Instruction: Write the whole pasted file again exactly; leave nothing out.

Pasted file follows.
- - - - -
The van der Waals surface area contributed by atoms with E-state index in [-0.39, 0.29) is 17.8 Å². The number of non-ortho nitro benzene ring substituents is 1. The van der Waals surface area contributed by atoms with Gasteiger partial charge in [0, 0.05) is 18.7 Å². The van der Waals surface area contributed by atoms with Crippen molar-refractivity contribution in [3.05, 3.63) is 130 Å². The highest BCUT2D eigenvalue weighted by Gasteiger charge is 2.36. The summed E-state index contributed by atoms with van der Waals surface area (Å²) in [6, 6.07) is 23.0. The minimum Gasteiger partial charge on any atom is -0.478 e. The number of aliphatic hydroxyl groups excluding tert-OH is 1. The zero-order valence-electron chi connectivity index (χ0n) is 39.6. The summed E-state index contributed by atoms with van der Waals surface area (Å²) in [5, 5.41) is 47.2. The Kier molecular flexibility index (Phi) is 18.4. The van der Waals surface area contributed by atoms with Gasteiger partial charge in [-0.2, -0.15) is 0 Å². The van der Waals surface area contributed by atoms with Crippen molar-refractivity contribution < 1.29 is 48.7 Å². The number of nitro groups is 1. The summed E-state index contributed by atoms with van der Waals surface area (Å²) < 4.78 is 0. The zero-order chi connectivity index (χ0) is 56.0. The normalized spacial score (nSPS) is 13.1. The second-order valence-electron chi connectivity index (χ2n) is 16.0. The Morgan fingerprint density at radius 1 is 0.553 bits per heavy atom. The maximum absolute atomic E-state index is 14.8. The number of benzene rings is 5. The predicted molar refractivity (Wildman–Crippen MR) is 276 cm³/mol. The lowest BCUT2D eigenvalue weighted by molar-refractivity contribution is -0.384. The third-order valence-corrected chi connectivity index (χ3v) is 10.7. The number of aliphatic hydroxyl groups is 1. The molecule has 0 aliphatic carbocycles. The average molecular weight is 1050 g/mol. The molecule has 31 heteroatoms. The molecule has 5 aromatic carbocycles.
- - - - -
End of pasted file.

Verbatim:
The van der Waals surface area contributed by atoms with E-state index in [-0.39, 0.29) is 17.8 Å². The number of non-ortho nitro benzene ring substituents is 1. The van der Waals surface area contributed by atoms with Gasteiger partial charge in [0, 0.05) is 18.7 Å². The van der Waals surface area contributed by atoms with Crippen molar-refractivity contribution in [3.05, 3.63) is 130 Å². The highest BCUT2D eigenvalue weighted by Gasteiger charge is 2.36. The summed E-state index contributed by atoms with van der Waals surface area (Å²) in [6, 6.07) is 23.0. The minimum Gasteiger partial charge on any atom is -0.478 e. The number of aliphatic hydroxyl groups excluding tert-OH is 1. The zero-order valence-electron chi connectivity index (χ0n) is 39.6. The summed E-state index contributed by atoms with van der Waals surface area (Å²) in [5, 5.41) is 47.2. The Kier molecular flexibility index (Phi) is 18.4. The van der Waals surface area contributed by atoms with Gasteiger partial charge in [-0.2, -0.15) is 0 Å². The van der Waals surface area contributed by atoms with Crippen molar-refractivity contribution < 1.29 is 48.7 Å². The number of nitro groups is 1. The summed E-state index contributed by atoms with van der Waals surface area (Å²) < 4.78 is 0. The zero-order chi connectivity index (χ0) is 56.0. The normalized spacial score (nSPS) is 13.1. The second-order valence-electron chi connectivity index (χ2n) is 16.0. The Morgan fingerprint density at radius 1 is 0.553 bits per heavy atom. The maximum absolute atomic E-state index is 14.8. The number of benzene rings is 5. The predicted molar refractivity (Wildman–Crippen MR) is 276 cm³/mol. The lowest BCUT2D eigenvalue weighted by molar-refractivity contribution is -0.384. The third-order valence-corrected chi connectivity index (χ3v) is 10.7. The number of aliphatic hydroxyl groups is 1. The molecule has 0 aliphatic carbocycles. The average molecular weight is 1050 g/mol. The molecule has 31 heteroatoms. The molecule has 5 aromatic carbocycles.